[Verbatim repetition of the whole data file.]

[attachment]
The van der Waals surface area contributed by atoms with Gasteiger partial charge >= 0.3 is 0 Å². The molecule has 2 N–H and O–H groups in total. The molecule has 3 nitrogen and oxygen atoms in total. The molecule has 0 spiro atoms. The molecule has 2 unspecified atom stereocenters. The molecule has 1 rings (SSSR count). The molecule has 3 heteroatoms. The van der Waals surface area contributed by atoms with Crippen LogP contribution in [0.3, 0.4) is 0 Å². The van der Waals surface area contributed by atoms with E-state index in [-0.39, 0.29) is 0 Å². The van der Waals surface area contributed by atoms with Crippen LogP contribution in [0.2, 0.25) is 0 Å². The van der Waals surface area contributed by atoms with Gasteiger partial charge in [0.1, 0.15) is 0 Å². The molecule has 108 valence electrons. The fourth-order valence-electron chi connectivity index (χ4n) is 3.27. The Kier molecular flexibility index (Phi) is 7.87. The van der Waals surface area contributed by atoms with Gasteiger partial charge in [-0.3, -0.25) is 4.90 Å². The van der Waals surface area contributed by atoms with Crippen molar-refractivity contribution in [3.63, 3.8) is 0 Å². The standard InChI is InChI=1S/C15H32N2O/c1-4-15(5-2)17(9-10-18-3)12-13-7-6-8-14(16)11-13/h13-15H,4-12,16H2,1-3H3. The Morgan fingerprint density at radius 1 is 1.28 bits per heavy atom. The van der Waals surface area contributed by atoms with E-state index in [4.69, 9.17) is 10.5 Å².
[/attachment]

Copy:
The van der Waals surface area contributed by atoms with Gasteiger partial charge >= 0.3 is 0 Å². The molecule has 2 N–H and O–H groups in total. The molecule has 3 nitrogen and oxygen atoms in total. The molecule has 0 spiro atoms. The molecule has 2 unspecified atom stereocenters. The molecule has 1 rings (SSSR count). The molecule has 3 heteroatoms. The van der Waals surface area contributed by atoms with Crippen LogP contribution in [0.3, 0.4) is 0 Å². The van der Waals surface area contributed by atoms with E-state index in [-0.39, 0.29) is 0 Å². The van der Waals surface area contributed by atoms with Crippen LogP contribution in [0.2, 0.25) is 0 Å². The van der Waals surface area contributed by atoms with Gasteiger partial charge in [0.1, 0.15) is 0 Å². The molecule has 108 valence electrons. The fourth-order valence-electron chi connectivity index (χ4n) is 3.27. The Kier molecular flexibility index (Phi) is 7.87. The van der Waals surface area contributed by atoms with Gasteiger partial charge in [-0.3, -0.25) is 4.90 Å². The van der Waals surface area contributed by atoms with Crippen molar-refractivity contribution in [3.63, 3.8) is 0 Å². The standard InChI is InChI=1S/C15H32N2O/c1-4-15(5-2)17(9-10-18-3)12-13-7-6-8-14(16)11-13/h13-15H,4-12,16H2,1-3H3. The Morgan fingerprint density at radius 1 is 1.28 bits per heavy atom. The van der Waals surface area contributed by atoms with E-state index in [4.69, 9.17) is 10.5 Å².